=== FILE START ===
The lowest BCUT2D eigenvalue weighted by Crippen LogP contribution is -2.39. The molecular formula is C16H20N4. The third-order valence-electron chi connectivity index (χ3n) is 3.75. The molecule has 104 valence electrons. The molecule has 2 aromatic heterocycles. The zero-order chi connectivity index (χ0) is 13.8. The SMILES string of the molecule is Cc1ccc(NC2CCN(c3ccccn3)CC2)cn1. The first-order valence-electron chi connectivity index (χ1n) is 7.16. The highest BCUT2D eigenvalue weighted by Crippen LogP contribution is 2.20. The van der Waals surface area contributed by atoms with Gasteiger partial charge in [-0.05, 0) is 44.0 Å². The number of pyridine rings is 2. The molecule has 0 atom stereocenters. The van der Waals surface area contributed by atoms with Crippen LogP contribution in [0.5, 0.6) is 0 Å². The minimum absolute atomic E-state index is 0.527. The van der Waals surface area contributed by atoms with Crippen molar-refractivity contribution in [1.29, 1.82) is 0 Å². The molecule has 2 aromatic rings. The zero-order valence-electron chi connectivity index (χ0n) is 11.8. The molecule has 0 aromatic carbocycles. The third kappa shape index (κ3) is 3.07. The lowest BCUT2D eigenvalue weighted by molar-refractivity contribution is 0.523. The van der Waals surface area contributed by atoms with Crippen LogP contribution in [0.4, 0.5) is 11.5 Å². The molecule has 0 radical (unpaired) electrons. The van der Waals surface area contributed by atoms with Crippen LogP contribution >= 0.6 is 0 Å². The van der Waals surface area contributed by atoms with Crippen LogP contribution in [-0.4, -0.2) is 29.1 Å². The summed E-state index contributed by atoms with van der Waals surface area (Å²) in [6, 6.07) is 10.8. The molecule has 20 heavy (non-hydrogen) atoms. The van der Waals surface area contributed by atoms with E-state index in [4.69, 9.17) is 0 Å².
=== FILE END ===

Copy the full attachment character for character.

The lowest BCUT2D eigenvalue weighted by Crippen LogP contribution is -2.39. The molecular formula is C16H20N4. The third-order valence-electron chi connectivity index (χ3n) is 3.75. The molecule has 104 valence electrons. The molecule has 2 aromatic heterocycles. The zero-order chi connectivity index (χ0) is 13.8. The SMILES string of the molecule is Cc1ccc(NC2CCN(c3ccccn3)CC2)cn1. The first-order valence-electron chi connectivity index (χ1n) is 7.16. The highest BCUT2D eigenvalue weighted by Crippen LogP contribution is 2.20. The van der Waals surface area contributed by atoms with Gasteiger partial charge in [-0.05, 0) is 44.0 Å². The number of pyridine rings is 2. The molecule has 0 atom stereocenters. The van der Waals surface area contributed by atoms with Crippen LogP contribution in [0.5, 0.6) is 0 Å². The minimum absolute atomic E-state index is 0.527. The van der Waals surface area contributed by atoms with Crippen molar-refractivity contribution in [1.29, 1.82) is 0 Å². The molecule has 2 aromatic rings. The zero-order valence-electron chi connectivity index (χ0n) is 11.8. The molecule has 0 aromatic carbocycles. The third kappa shape index (κ3) is 3.07. The lowest BCUT2D eigenvalue weighted by molar-refractivity contribution is 0.523. The van der Waals surface area contributed by atoms with Crippen LogP contribution in [0.4, 0.5) is 11.5 Å². The molecule has 0 radical (unpaired) electrons. The van der Waals surface area contributed by atoms with Crippen LogP contribution >= 0.6 is 0 Å². The van der Waals surface area contributed by atoms with Crippen LogP contribution in [-0.4, -0.2) is 29.1 Å². The summed E-state index contributed by atoms with van der Waals surface area (Å²) in [6, 6.07) is 10.8. The molecule has 20 heavy (non-hydrogen) atoms. The van der Waals surface area contributed by atoms with E-state index in [4.69, 9.17) is 0 Å².